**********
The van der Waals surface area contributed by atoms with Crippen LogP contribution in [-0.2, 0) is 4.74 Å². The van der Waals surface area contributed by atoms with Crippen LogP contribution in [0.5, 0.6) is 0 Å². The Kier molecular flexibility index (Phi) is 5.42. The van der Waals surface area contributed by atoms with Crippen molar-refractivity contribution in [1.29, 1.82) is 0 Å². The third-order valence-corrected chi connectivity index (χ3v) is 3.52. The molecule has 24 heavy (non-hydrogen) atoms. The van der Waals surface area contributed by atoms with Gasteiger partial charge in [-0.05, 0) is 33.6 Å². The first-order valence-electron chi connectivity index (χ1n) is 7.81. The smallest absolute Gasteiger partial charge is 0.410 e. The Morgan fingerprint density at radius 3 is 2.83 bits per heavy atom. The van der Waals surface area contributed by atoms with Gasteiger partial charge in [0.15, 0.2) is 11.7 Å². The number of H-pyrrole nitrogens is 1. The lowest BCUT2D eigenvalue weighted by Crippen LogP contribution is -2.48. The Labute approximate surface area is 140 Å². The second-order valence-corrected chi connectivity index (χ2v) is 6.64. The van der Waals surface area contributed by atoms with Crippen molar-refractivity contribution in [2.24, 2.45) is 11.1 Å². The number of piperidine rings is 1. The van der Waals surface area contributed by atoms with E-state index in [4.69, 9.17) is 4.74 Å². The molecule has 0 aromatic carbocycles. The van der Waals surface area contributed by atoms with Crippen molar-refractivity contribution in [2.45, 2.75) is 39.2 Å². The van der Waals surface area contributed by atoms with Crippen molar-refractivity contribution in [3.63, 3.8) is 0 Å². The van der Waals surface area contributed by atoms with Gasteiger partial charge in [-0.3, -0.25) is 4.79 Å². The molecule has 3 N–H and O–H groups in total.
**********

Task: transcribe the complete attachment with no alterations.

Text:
The van der Waals surface area contributed by atoms with Crippen LogP contribution in [-0.2, 0) is 4.74 Å². The van der Waals surface area contributed by atoms with Crippen LogP contribution in [0.5, 0.6) is 0 Å². The Kier molecular flexibility index (Phi) is 5.42. The van der Waals surface area contributed by atoms with Crippen molar-refractivity contribution in [1.29, 1.82) is 0 Å². The third-order valence-corrected chi connectivity index (χ3v) is 3.52. The molecule has 24 heavy (non-hydrogen) atoms. The van der Waals surface area contributed by atoms with Gasteiger partial charge in [-0.05, 0) is 33.6 Å². The first-order valence-electron chi connectivity index (χ1n) is 7.81. The smallest absolute Gasteiger partial charge is 0.410 e. The Morgan fingerprint density at radius 3 is 2.83 bits per heavy atom. The van der Waals surface area contributed by atoms with Gasteiger partial charge in [0.15, 0.2) is 11.7 Å². The number of H-pyrrole nitrogens is 1. The lowest BCUT2D eigenvalue weighted by Crippen LogP contribution is -2.48. The Labute approximate surface area is 140 Å². The second-order valence-corrected chi connectivity index (χ2v) is 6.64. The van der Waals surface area contributed by atoms with Crippen molar-refractivity contribution in [2.24, 2.45) is 11.1 Å². The number of piperidine rings is 1. The van der Waals surface area contributed by atoms with E-state index in [4.69, 9.17) is 4.74 Å². The molecule has 0 aromatic carbocycles. The van der Waals surface area contributed by atoms with Crippen molar-refractivity contribution in [2.45, 2.75) is 39.2 Å². The van der Waals surface area contributed by atoms with Crippen molar-refractivity contribution in [3.63, 3.8) is 0 Å². The van der Waals surface area contributed by atoms with Gasteiger partial charge in [-0.3, -0.25) is 4.79 Å². The molecule has 3 N–H and O–H groups in total.